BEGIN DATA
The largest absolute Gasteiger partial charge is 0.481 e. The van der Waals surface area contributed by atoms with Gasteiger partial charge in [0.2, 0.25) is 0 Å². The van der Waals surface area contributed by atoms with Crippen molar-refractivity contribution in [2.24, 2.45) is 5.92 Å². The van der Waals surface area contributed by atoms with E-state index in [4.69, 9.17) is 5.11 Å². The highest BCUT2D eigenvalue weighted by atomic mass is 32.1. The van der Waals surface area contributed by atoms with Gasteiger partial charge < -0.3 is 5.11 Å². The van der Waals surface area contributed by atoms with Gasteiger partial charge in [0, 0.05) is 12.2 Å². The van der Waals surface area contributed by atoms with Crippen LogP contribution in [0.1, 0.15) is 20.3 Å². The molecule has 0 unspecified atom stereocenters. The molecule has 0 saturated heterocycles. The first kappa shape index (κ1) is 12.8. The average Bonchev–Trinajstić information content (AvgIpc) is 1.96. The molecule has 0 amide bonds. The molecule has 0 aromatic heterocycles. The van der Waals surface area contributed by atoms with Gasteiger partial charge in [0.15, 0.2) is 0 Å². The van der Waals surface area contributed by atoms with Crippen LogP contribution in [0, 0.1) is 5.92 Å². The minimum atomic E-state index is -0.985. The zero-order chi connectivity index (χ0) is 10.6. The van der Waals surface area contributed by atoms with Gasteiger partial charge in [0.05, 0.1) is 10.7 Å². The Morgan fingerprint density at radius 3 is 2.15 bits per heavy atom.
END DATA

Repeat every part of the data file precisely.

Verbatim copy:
The largest absolute Gasteiger partial charge is 0.481 e. The van der Waals surface area contributed by atoms with Gasteiger partial charge in [0.2, 0.25) is 0 Å². The van der Waals surface area contributed by atoms with Crippen molar-refractivity contribution in [2.24, 2.45) is 5.92 Å². The van der Waals surface area contributed by atoms with E-state index in [4.69, 9.17) is 5.11 Å². The highest BCUT2D eigenvalue weighted by atomic mass is 32.1. The van der Waals surface area contributed by atoms with Gasteiger partial charge < -0.3 is 5.11 Å². The van der Waals surface area contributed by atoms with Gasteiger partial charge in [0, 0.05) is 12.2 Å². The van der Waals surface area contributed by atoms with Crippen LogP contribution in [0.1, 0.15) is 20.3 Å². The molecule has 0 unspecified atom stereocenters. The molecule has 0 saturated heterocycles. The first kappa shape index (κ1) is 12.8. The average Bonchev–Trinajstić information content (AvgIpc) is 1.96. The molecule has 0 amide bonds. The molecule has 0 aromatic heterocycles. The van der Waals surface area contributed by atoms with Gasteiger partial charge in [0.15, 0.2) is 0 Å². The van der Waals surface area contributed by atoms with Crippen LogP contribution in [0, 0.1) is 5.92 Å². The minimum atomic E-state index is -0.985. The zero-order chi connectivity index (χ0) is 10.6. The van der Waals surface area contributed by atoms with Gasteiger partial charge in [0.05, 0.1) is 10.7 Å². The Morgan fingerprint density at radius 3 is 2.15 bits per heavy atom.